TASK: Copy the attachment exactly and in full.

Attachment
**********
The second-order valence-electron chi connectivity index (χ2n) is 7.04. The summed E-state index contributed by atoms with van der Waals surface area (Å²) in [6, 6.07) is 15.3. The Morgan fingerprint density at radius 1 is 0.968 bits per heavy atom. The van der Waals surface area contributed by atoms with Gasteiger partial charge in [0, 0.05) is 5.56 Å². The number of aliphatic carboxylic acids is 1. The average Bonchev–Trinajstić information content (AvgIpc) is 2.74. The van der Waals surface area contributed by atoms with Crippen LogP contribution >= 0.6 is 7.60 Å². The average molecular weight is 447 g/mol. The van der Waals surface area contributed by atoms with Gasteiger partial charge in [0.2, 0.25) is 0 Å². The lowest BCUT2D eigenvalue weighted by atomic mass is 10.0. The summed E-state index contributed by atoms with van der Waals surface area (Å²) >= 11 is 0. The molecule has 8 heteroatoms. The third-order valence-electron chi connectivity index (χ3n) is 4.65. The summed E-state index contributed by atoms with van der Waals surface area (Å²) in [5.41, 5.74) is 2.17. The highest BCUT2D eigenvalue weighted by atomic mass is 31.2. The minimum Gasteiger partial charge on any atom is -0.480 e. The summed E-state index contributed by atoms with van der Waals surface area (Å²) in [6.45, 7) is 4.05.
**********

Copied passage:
The second-order valence-electron chi connectivity index (χ2n) is 7.04. The summed E-state index contributed by atoms with van der Waals surface area (Å²) in [6, 6.07) is 15.3. The Morgan fingerprint density at radius 1 is 0.968 bits per heavy atom. The van der Waals surface area contributed by atoms with Gasteiger partial charge in [0, 0.05) is 5.56 Å². The number of aliphatic carboxylic acids is 1. The average Bonchev–Trinajstić information content (AvgIpc) is 2.74. The van der Waals surface area contributed by atoms with Crippen LogP contribution >= 0.6 is 7.60 Å². The average molecular weight is 447 g/mol. The van der Waals surface area contributed by atoms with Gasteiger partial charge in [0.2, 0.25) is 0 Å². The lowest BCUT2D eigenvalue weighted by atomic mass is 10.0. The summed E-state index contributed by atoms with van der Waals surface area (Å²) >= 11 is 0. The molecule has 8 heteroatoms. The third-order valence-electron chi connectivity index (χ3n) is 4.65. The summed E-state index contributed by atoms with van der Waals surface area (Å²) in [5.41, 5.74) is 2.17. The highest BCUT2D eigenvalue weighted by atomic mass is 31.2. The minimum Gasteiger partial charge on any atom is -0.480 e. The summed E-state index contributed by atoms with van der Waals surface area (Å²) in [6.45, 7) is 4.05.